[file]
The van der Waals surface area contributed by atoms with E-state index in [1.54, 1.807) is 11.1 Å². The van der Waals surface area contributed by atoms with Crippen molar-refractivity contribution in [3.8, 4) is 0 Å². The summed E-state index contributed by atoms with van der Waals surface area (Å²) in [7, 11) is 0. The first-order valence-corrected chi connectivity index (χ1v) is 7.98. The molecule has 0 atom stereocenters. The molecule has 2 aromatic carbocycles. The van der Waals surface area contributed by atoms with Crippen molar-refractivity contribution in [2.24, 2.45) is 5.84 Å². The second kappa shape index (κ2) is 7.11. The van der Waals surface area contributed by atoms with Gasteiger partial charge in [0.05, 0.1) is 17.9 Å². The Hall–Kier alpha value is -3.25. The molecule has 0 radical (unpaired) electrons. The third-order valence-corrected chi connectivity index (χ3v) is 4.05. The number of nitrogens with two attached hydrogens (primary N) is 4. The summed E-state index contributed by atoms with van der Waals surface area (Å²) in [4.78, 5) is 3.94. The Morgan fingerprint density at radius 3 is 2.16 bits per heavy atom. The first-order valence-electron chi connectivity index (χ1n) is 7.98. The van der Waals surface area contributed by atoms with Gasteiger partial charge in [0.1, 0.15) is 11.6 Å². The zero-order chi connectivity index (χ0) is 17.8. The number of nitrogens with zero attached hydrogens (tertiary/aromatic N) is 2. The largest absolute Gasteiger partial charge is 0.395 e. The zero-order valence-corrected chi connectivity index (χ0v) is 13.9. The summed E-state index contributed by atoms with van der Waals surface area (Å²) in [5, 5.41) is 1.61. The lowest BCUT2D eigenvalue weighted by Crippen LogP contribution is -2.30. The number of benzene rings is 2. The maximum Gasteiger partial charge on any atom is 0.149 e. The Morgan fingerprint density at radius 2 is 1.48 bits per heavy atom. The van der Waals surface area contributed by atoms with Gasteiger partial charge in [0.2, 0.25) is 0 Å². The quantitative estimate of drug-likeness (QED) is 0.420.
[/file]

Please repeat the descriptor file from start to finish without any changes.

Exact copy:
The van der Waals surface area contributed by atoms with E-state index in [1.54, 1.807) is 11.1 Å². The van der Waals surface area contributed by atoms with Crippen molar-refractivity contribution in [3.8, 4) is 0 Å². The summed E-state index contributed by atoms with van der Waals surface area (Å²) in [7, 11) is 0. The first-order valence-corrected chi connectivity index (χ1v) is 7.98. The molecule has 0 atom stereocenters. The molecule has 2 aromatic carbocycles. The van der Waals surface area contributed by atoms with Crippen molar-refractivity contribution in [2.24, 2.45) is 5.84 Å². The second kappa shape index (κ2) is 7.11. The van der Waals surface area contributed by atoms with Gasteiger partial charge in [0.05, 0.1) is 17.9 Å². The Hall–Kier alpha value is -3.25. The molecule has 0 radical (unpaired) electrons. The third-order valence-corrected chi connectivity index (χ3v) is 4.05. The number of nitrogens with two attached hydrogens (primary N) is 4. The summed E-state index contributed by atoms with van der Waals surface area (Å²) in [4.78, 5) is 3.94. The Morgan fingerprint density at radius 3 is 2.16 bits per heavy atom. The first-order valence-electron chi connectivity index (χ1n) is 7.98. The van der Waals surface area contributed by atoms with Gasteiger partial charge in [0.1, 0.15) is 11.6 Å². The zero-order chi connectivity index (χ0) is 17.8. The number of nitrogens with zero attached hydrogens (tertiary/aromatic N) is 2. The largest absolute Gasteiger partial charge is 0.395 e. The zero-order valence-corrected chi connectivity index (χ0v) is 13.9. The summed E-state index contributed by atoms with van der Waals surface area (Å²) in [5, 5.41) is 1.61. The lowest BCUT2D eigenvalue weighted by Crippen LogP contribution is -2.30. The number of benzene rings is 2. The maximum Gasteiger partial charge on any atom is 0.149 e. The Morgan fingerprint density at radius 2 is 1.48 bits per heavy atom. The van der Waals surface area contributed by atoms with Gasteiger partial charge in [0.2, 0.25) is 0 Å². The quantitative estimate of drug-likeness (QED) is 0.420.